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Wilcoxen paper on pricing carbon in the US published in Resource and Energy Economics

Dec 31, 2013

Pricing Carbon in the U.S.: A Model-Based Analysis of Power-Sector-Only Approaches

Warwick J. McKibbin, Adele C. Morris & Peter J. Wilcoxen

Resource and Energy Economics, December 2013

Peter Wilcoxen

Peter Wilcoxen

One proposed climate policy is a “power-sector-only” approach that would focus exclusively on controlling carbon dioxide emissions from electricity generation. This paper uses an intertemporal computable general equilibrium model of the world economy called G-Cubed to compare a power-sector-only climate policy with two alternative economy-wide measures that either: (1) place the same price on carbon or (2) achieve the same cumulative emissions reduction as the program limited to the power sector.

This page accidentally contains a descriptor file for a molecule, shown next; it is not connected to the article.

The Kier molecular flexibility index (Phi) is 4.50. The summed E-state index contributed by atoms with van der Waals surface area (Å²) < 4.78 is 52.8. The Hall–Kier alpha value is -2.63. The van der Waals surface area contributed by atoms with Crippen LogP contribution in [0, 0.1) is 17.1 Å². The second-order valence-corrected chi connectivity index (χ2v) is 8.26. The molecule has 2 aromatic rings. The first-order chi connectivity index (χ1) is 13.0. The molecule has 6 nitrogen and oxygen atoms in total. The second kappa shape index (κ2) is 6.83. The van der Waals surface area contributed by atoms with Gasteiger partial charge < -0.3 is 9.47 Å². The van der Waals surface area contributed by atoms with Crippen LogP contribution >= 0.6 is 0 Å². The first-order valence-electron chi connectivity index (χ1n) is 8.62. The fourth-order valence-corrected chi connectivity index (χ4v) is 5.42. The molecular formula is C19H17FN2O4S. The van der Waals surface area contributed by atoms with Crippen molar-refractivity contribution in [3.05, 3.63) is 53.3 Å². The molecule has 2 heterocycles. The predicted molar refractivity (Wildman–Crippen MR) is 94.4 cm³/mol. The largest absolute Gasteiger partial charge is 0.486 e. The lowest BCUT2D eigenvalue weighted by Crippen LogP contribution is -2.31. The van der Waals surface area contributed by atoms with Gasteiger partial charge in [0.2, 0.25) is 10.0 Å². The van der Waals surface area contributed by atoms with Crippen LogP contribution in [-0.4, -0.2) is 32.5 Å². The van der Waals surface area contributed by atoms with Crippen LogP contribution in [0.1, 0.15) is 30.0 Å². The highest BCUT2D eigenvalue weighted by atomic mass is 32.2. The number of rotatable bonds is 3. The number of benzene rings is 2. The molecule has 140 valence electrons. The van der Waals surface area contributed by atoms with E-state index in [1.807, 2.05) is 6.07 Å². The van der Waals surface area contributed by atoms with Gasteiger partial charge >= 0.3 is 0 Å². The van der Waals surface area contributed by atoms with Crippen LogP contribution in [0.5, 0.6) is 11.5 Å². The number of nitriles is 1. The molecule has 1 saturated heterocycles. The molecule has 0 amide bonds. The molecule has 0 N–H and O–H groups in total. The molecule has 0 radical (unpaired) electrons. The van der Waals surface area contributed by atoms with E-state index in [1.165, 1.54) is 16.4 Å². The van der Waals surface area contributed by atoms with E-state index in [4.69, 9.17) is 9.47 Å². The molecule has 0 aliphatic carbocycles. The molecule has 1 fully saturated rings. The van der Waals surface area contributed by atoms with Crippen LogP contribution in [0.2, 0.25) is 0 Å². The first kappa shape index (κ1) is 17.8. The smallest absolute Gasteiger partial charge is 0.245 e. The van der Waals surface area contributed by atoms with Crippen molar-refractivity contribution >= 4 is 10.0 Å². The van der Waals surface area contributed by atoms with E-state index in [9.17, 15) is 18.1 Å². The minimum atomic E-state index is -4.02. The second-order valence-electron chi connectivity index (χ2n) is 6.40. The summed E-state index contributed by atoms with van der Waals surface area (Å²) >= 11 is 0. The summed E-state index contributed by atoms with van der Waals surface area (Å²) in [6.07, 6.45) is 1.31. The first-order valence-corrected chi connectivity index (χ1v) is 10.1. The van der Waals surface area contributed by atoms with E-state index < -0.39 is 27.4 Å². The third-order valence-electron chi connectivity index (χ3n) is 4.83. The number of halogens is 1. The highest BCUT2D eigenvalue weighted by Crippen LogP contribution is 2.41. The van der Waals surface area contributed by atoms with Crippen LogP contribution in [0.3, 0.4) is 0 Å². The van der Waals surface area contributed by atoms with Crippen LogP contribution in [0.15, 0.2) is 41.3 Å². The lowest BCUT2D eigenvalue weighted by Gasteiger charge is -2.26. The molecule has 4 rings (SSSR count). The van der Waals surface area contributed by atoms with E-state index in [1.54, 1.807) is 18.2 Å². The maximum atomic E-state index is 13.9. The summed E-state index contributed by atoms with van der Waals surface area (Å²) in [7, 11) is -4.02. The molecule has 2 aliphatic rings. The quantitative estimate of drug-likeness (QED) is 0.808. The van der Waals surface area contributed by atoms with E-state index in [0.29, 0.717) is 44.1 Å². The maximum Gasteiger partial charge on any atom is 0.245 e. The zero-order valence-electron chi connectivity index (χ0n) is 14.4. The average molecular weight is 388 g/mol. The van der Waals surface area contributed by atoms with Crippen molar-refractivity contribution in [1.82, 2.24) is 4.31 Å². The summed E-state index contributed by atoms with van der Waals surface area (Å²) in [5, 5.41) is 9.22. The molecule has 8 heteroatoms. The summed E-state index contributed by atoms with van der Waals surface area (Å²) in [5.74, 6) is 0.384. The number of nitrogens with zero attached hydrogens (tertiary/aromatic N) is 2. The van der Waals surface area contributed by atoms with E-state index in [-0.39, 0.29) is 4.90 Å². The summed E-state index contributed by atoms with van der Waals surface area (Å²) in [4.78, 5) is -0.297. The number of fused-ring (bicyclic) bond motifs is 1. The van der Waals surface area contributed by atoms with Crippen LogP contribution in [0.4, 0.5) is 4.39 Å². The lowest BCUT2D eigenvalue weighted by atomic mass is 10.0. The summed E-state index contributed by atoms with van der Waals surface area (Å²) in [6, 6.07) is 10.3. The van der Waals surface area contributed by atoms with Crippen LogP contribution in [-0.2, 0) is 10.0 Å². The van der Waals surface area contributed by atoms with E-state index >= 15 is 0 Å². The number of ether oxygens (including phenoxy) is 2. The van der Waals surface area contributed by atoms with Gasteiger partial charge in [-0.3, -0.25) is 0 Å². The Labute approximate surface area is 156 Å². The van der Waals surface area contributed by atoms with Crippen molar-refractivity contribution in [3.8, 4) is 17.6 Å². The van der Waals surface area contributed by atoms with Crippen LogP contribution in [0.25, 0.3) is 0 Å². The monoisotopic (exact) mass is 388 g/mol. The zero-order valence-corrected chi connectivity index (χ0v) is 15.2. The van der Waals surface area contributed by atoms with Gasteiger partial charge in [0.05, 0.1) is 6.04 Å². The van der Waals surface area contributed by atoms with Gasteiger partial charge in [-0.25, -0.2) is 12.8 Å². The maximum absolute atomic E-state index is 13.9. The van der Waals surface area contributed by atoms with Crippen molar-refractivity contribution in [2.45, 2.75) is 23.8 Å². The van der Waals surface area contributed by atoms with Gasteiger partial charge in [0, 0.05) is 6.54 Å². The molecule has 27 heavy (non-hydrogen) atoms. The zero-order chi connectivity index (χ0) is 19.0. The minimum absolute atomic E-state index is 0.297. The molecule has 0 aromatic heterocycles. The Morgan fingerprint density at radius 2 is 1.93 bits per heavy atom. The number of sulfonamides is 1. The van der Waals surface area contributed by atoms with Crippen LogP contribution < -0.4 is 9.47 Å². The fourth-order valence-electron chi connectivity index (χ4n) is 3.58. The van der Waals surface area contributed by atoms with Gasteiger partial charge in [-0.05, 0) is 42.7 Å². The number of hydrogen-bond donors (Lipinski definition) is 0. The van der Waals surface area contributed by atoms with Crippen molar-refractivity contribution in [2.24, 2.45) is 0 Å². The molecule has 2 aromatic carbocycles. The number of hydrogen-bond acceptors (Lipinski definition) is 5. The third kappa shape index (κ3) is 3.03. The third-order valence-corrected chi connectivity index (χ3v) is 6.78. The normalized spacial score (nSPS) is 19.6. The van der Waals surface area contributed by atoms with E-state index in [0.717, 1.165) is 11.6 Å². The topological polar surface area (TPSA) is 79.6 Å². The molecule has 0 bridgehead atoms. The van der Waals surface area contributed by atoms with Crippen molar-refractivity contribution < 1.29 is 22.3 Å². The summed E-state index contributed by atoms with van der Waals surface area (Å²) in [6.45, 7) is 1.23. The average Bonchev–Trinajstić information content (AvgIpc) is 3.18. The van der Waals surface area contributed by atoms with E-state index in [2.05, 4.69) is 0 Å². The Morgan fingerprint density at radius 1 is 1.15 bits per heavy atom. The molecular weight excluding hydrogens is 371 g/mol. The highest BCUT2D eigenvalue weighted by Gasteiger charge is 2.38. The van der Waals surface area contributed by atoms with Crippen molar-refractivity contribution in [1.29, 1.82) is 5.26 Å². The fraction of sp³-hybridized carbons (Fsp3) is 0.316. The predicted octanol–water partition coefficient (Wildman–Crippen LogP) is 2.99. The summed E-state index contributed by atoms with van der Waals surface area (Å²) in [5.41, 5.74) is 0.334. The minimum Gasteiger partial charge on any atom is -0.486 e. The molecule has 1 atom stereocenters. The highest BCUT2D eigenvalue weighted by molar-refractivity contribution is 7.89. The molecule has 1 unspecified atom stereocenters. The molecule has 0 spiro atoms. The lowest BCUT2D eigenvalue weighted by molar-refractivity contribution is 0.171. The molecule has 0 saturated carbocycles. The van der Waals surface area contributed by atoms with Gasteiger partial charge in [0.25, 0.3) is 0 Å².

The authors find that the power-sector-only approach requires a carbon price to electric utilities that is almost twice the economy-wide carbon price that would achieve the same cumulative emissions. In addition, they find that the power-sector-only policy does not produce offsetting increases in emissions in other sectors or other countries. Rather, they find that domestic carbon emissions outside the power sector fall slightly relative to baseline as higher electricity prices slow overall economic activity. Global emissions leakage is negligible as the price of oil in other currencies changes little. All three policies reduce investment in the capital-intensive energy sector, which lowers imports of durable goods and strengthens the U.S. terms of trade.